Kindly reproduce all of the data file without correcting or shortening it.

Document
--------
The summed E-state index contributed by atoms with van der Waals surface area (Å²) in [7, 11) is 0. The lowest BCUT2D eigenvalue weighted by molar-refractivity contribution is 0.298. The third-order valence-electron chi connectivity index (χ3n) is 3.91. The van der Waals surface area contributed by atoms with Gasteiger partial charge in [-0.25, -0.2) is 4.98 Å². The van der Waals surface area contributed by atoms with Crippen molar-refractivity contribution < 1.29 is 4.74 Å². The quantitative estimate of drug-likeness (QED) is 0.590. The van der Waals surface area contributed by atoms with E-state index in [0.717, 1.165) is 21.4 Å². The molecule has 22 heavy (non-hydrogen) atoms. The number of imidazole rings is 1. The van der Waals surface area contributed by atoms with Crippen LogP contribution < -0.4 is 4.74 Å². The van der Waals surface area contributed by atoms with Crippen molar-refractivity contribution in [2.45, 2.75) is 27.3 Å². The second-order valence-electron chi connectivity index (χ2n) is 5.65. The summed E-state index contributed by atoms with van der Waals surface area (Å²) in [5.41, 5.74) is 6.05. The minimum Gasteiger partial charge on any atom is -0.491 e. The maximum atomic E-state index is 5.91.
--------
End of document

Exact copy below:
The summed E-state index contributed by atoms with van der Waals surface area (Å²) in [7, 11) is 0. The lowest BCUT2D eigenvalue weighted by molar-refractivity contribution is 0.298. The third-order valence-electron chi connectivity index (χ3n) is 3.91. The van der Waals surface area contributed by atoms with Gasteiger partial charge in [-0.25, -0.2) is 4.98 Å². The van der Waals surface area contributed by atoms with Crippen molar-refractivity contribution < 1.29 is 4.74 Å². The quantitative estimate of drug-likeness (QED) is 0.590. The van der Waals surface area contributed by atoms with E-state index in [0.717, 1.165) is 21.4 Å². The molecule has 22 heavy (non-hydrogen) atoms. The number of imidazole rings is 1. The van der Waals surface area contributed by atoms with Crippen LogP contribution < -0.4 is 4.74 Å². The van der Waals surface area contributed by atoms with Crippen molar-refractivity contribution in [2.45, 2.75) is 27.3 Å². The second-order valence-electron chi connectivity index (χ2n) is 5.65. The summed E-state index contributed by atoms with van der Waals surface area (Å²) in [5.41, 5.74) is 6.05. The minimum Gasteiger partial charge on any atom is -0.491 e. The maximum atomic E-state index is 5.91.